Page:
ATLANTA and SAN FRANCISCO, March 21, 2018 (GLOBE NEWSWIRE) --VPN.comCEO, Michael Gargiulo, is taking the fight to Netflix, Inc. CEO, Reed Hastings, on behalf of 120 million Netflix subscribers worldwide who cannot securely access the service with a ...
ATLANTA and SAN FRANCISCO, March 21, 2018 (GLOBE NEWSWIRE) -- VPN.com CEO, Michael Gargiulo, is taking the fight to Netflix, Inc. CEO, Reed Hastings, on behalf of 120 million Netflix subscribers worldwide who cannot securely access the service with a Virtual Private Network (VPN).
"I wrote this letter because Netflix subscribers are unable to securely connect to the platform they're paying to access," explains Gargiulo. "This comes after Netflix decided to ban VPN connectivity to its platform altogether in 2016, citing copyright concerns from content providers like Sony Corporation, 21st Century Fox, Inc. and NBCUniversal, Inc."
Currently, the VPN ban at Netflix forces users to choose between their online security and entertainment. With a large portion of customers connecting via public WiFi-including any of the estimated 500 million hotpots found in coffee shops, airports and hotels worldwide-the liability is omnipresent.
"This is a huge problem for Netflix that is coming to a head," Gargiulo adds. "Hackers who prey on WiFi users know Netflix customers cannot use a VPN, making them perfect targets. Forcing users to disable fully encrypted internet access to use a premium service will result in large-scale security vulnerabilities for any company and their customers over the next decade."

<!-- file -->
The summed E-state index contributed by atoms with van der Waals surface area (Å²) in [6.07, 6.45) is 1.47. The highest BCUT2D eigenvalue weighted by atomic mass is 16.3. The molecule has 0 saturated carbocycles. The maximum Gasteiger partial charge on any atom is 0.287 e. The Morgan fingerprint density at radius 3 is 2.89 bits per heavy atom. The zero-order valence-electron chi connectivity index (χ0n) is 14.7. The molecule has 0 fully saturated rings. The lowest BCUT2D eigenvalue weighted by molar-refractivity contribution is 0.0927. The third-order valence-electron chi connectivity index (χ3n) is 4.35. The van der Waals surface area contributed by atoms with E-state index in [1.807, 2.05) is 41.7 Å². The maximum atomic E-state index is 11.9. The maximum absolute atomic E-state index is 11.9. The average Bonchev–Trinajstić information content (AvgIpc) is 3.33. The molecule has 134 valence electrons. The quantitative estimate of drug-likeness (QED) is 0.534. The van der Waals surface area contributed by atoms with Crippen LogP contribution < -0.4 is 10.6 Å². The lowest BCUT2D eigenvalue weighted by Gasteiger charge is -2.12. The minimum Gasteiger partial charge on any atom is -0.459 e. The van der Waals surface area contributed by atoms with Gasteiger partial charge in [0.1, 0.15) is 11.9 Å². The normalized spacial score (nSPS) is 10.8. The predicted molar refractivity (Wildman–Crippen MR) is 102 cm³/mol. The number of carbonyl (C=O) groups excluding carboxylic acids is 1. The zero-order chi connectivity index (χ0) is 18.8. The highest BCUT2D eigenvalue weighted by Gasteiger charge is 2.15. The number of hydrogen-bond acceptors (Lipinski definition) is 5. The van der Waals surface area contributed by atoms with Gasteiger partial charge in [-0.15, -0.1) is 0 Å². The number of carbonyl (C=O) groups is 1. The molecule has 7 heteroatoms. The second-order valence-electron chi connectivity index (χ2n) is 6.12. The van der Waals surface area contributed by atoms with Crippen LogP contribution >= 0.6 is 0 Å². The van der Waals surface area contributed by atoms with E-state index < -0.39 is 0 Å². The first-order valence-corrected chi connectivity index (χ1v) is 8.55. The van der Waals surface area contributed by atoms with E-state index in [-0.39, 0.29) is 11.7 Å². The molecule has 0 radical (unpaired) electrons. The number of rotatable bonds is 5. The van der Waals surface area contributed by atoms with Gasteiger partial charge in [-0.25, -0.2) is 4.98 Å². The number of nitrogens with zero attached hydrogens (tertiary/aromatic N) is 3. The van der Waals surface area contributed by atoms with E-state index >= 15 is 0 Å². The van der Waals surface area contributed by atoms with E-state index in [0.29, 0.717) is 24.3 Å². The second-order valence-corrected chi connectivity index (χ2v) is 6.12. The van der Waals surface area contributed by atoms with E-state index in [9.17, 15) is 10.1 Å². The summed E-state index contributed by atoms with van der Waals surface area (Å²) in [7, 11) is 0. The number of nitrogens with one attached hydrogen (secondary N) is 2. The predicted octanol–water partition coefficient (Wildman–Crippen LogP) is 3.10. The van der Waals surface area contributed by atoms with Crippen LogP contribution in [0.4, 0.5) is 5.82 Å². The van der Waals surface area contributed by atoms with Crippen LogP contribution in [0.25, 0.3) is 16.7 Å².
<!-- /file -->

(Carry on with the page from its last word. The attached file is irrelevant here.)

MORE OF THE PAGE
Netflix restricts certain content by region and country. The U.S. version currently hosts the largest streaming catalog, which is why many overseas customers have relied on VPNs to access the same content that U.S. subscribers already enjoy. In a move to curb this "unauthorized usage" by paying customers, Netflix has banned VPN access outright. The fallout is proving to be disastrous.
"Netflix can modernize its policies and still preserve lucrative licensing arrangements while promoting new lines of revenue for shareholders and content providers," Gargiulo says. "Most importantly, it would allow its customers to securely connect to the premium service they're paying for."
The ongoing battle between Netflix and the VPN community last erupted in late 2016, when more than 50,000 Netflix subscribers signed an OpenMedia petition asking the company to reconsider their security policies.
Hastings responded to the VPN community in a Wired Magazine interview by stating: "It's a very small but quite vocal minority. It's really inconsequential to us."
Gargiulo has addressed these concerns along with offering three viable solutions in VPN.com's Open Letter to Netflix Founder Reed Hastings.
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Source: VPN.com via Globenewswire
Source(s) : VPN.com